The dimensions of CSS increase along with the number of samples to integrate, which affects the scalability of using CSS for the following analysis. In addition, some technical variance among samples to be integrated may introduce bias towards certain cell types and fail to eliminate during the normalization procedure. To further deal with these two issues, an optional PCA can be applied to the CSS representation matrix to further reduce the data dimension and condense the information. This step was used in the PBMC scRNA-seq data in this study, with the first 10 PCs being used for constructing the UMAP embeddings and kNN network (Additional file 1: Fig. S5).
The underlying hypothesis of both RSS and CSS is that the undesired confounding factors, e.g., read coverage of different cells, introduce random perturbation to the observed transcriptomic measures which are not correlated with cell type or cell state identities. Cells with the same identity therefore share similar spectrums, after normalization across similarities to different references. In other words, the normalized similarity spectrum minimizes the global differences across cells introduced by the random perturbation. Additionally, as CSS considers all clusters in different samples as references, normalization is done separately across clusters of different samples, so that global differences across samples can be largely eliminated.
Single-cell RNA-seq data generation of cerebral organoids in different experimental conditions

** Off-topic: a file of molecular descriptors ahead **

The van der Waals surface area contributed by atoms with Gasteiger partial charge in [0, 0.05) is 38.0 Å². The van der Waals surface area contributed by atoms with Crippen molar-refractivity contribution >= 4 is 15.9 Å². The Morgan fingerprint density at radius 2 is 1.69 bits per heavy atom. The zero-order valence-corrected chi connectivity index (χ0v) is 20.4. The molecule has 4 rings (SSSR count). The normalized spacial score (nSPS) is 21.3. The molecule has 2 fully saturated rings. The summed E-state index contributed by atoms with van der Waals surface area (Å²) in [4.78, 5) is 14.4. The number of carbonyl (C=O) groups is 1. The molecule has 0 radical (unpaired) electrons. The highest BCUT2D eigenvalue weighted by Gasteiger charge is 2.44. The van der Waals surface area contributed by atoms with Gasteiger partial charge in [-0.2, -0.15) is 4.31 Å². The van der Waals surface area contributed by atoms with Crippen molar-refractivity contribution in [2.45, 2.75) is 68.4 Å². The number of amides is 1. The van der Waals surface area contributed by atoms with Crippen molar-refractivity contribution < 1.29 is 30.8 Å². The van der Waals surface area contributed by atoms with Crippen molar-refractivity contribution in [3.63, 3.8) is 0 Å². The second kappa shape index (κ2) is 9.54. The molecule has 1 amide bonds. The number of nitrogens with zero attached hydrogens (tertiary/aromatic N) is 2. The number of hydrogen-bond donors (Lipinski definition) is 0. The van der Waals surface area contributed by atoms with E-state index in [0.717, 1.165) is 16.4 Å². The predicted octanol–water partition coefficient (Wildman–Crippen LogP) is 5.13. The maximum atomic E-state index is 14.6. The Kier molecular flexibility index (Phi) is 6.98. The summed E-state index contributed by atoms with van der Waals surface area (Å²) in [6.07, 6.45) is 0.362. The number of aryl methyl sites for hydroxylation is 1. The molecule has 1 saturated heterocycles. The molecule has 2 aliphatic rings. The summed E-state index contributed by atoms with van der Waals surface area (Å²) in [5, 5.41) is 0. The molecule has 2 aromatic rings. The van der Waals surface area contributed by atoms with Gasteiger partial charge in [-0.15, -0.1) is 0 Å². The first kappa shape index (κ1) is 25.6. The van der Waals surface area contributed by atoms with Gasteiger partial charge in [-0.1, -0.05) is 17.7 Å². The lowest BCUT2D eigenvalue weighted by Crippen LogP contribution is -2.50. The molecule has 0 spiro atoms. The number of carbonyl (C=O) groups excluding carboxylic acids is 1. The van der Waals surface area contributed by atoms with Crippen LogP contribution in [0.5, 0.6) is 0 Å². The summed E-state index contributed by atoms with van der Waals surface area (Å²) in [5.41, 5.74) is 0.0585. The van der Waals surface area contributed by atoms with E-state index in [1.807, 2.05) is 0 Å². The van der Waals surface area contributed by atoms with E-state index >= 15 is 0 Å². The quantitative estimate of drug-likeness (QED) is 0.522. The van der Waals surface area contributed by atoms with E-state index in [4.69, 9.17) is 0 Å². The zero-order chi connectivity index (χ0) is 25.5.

We acquired the human induced pluripotent stem cell (hiPSC) lines Kucg2 and Sojd3 from the HipSci resource, cultured and differentiated them to cerebral organoids following the same protocol as reported . One organoid from each line at 116-day-old was dissociated as described previously . Cell suspension of each organoid was split into two aliquots. Cells in one aliquot per line were pooled, together with cells of another human cerebral organoid of line Wibj2, also from HipSci resource, and one chimpanzee cerebral organoid, and diluted for an appropriate concentration to obtain approximately 10,000 cells in one lane of a 10× microfluidic chip device. Methanol fixation was applied to cells in the remaining aliquots, following the same procedure as described previously . Cells were kept at 4 °C all the time. Briefly, between 1 and 2 × 106 cells from a filtered single-cell suspension of cerebral organoids, were pelleted at 300×g for 5 min. The cell pellet was resuspended in 200 μl HBSS without calcium and magnesium (Gibco). To avoid clumping, 800 μl of methanol (pre-chilled to − 20 °C) was added to the cells dropwise while gently vortexing the cell suspension at lowest speed. The methanol-fixed cells were kept on ice for 15 min and then stored at − 80 °C for 7 days. Afterwards, the fixed cells were rehydrated following the procedure described . In brief, cells were moved from − 80 to 4 °C and kept on ice during the procedure. Cells were then pelleted at 3000×g, resuspended in DPBS with 2% (w/v) BSA and 1 U/μl RiboLock RNase Inhibitor (Thermo Fisher). Centrifugation and resuspending were repeated once more and cells were then passed through a 30-μm pre-separation filter (Miltenyi Biotec), counted and diluted to aim for 10,000 cells in one lane of the microfluidic device (Chromium™ Single Cell 3′ Solution v2, 10x Genomics). Libraries were sequenced on Illumina’s Hiseq2500 platform in paired-end mode (26 + 8 bp, 100 bp).